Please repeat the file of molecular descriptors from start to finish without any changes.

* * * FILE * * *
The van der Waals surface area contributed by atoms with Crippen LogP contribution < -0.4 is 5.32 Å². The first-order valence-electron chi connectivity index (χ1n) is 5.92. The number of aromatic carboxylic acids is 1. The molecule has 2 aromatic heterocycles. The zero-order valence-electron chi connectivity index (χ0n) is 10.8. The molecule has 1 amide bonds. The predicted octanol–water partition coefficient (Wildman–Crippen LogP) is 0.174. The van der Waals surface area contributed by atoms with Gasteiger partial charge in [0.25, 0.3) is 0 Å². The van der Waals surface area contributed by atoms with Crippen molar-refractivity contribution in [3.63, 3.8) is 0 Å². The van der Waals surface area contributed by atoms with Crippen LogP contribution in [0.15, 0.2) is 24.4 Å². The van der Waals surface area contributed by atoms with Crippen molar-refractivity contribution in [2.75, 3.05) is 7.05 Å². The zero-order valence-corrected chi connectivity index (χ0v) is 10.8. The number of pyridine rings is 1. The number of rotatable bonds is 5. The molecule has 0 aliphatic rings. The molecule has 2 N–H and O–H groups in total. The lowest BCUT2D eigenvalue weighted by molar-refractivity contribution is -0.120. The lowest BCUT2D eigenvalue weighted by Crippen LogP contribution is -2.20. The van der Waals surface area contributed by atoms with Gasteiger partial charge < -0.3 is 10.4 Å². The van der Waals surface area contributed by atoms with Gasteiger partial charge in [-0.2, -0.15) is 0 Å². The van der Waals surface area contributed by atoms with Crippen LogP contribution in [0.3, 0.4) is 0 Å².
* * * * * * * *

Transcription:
The van der Waals surface area contributed by atoms with Crippen LogP contribution < -0.4 is 5.32 Å². The first-order valence-electron chi connectivity index (χ1n) is 5.92. The number of aromatic carboxylic acids is 1. The molecule has 2 aromatic heterocycles. The zero-order valence-electron chi connectivity index (χ0n) is 10.8. The molecule has 1 amide bonds. The predicted octanol–water partition coefficient (Wildman–Crippen LogP) is 0.174. The van der Waals surface area contributed by atoms with Gasteiger partial charge in [0.25, 0.3) is 0 Å². The van der Waals surface area contributed by atoms with Crippen molar-refractivity contribution in [3.63, 3.8) is 0 Å². The van der Waals surface area contributed by atoms with Crippen LogP contribution in [0.15, 0.2) is 24.4 Å². The van der Waals surface area contributed by atoms with Crippen molar-refractivity contribution in [2.75, 3.05) is 7.05 Å². The zero-order valence-corrected chi connectivity index (χ0v) is 10.8. The number of pyridine rings is 1. The number of rotatable bonds is 5. The molecule has 0 aliphatic rings. The molecule has 2 N–H and O–H groups in total. The lowest BCUT2D eigenvalue weighted by molar-refractivity contribution is -0.120. The lowest BCUT2D eigenvalue weighted by Crippen LogP contribution is -2.20. The van der Waals surface area contributed by atoms with Gasteiger partial charge < -0.3 is 10.4 Å². The van der Waals surface area contributed by atoms with Gasteiger partial charge in [-0.2, -0.15) is 0 Å². The van der Waals surface area contributed by atoms with Crippen LogP contribution in [0.3, 0.4) is 0 Å².